Police in Hong Kong trained water cannons and fired tear gas at protestors on May 24 after thousands of demonstrators took to the streets to protest a proposal announced by China’s National People’s Congress three days earlier, “establishing and improving the legal system and enforcement mechanisms” for Hong Kong in order to “safeguard national security.” Hong Kong police said they arrested at least 120 people, reported the Associated Press.
The proposal would allow China to circumvent the Hong Kong’s own legislative body to crack down on activity that Beijing considers subversive. It represented a major policy change on China’s part.
Hong Kong’s Chief Executive Carrie Lam, who is apparently no more than Bejing’s pawn and was in Beijing for the annual congress, told reporters on May 22 that she supported the bill, asserting that it would safeguard security and was in the interests of all Hong Kong residents.
“There is now another way of ensuring that Hong Kong will have the necessary legislation and the safeguards in place for national security,” Lam told reporters. “This is really the time for us not to waste any more time and to get on with these important legislative safeguards.”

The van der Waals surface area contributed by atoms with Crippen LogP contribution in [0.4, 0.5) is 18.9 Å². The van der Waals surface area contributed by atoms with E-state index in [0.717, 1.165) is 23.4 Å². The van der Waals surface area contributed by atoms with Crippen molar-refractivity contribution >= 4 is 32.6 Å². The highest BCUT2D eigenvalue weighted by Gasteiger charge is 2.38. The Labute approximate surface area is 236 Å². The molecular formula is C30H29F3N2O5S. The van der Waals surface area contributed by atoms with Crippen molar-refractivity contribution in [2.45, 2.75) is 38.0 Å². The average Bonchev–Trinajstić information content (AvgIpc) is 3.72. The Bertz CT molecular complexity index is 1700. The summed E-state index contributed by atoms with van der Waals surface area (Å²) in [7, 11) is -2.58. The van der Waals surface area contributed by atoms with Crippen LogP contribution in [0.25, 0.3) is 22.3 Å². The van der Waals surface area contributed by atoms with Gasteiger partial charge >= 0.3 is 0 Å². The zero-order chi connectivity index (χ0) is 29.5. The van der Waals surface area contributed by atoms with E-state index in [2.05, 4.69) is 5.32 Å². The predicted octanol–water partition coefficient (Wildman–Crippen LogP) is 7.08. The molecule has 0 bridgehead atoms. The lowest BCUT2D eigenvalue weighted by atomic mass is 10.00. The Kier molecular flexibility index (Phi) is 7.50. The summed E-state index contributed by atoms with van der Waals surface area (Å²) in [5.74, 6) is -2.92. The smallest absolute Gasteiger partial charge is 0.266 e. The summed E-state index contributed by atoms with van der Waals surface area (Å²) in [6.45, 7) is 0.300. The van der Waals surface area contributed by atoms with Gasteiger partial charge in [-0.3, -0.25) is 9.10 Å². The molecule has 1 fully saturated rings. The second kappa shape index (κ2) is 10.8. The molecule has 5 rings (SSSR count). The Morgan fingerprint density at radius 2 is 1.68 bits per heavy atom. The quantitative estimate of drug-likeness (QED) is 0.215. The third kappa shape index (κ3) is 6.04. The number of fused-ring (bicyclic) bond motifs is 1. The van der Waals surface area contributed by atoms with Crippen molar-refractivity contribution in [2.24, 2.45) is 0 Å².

“Pro-democracy” legislators in Hong Kong immediately hit back at the new national-security law.
“This is the end of Hong Kong and it’s like the end of our homeland,” Tanya Chan, a member of Hong Kong’s Legislative Council, said at the start of China’s annual National People’s Congress in Beijing, where the bill was discussed.
“I recall the time when I was young, and I believed in ‘one country, two systems,’ and I believed we were going to showcase to the world that Hong Kong people can rule Hong Kong,’ she added. “But now, I’m not yet 50 years old and suddenly all is gone.”
Her colleague and chairman of Hong Kong’s Democratic party, Wu Chi-wai, told NBC News: “The rule of law in Hong Kong is over, because of the implementation of the national security ordinance.”
U.S. Secretary of State Mike Pompeo called the new Chinese ordinance “a death knell” for Hong Kong autonomy, and Chris Patten, the last British governor of the territory before the handover, said it would result in “a new Chinese dictatorship.”
“I think the Hong Kong people have been betrayed by China, which has proved once again that you can’t trust it further than you can throw it,” Patten told The Times of London.
Within two days, protestors took to the streets of Hong Kong to register their displeasure with Beijing’s plan to directly impose national security laws on what is officially called the Hong Kong Special Administrative Region of the People’s Republic of China. Though Hong Kong has supposedly been semi-sovereign since Britain returned it to China in 1997 — and maintains separate governing and economic systems from that of China under a principle of “one country, two systems”— it is effectively under the control of its communist overlord.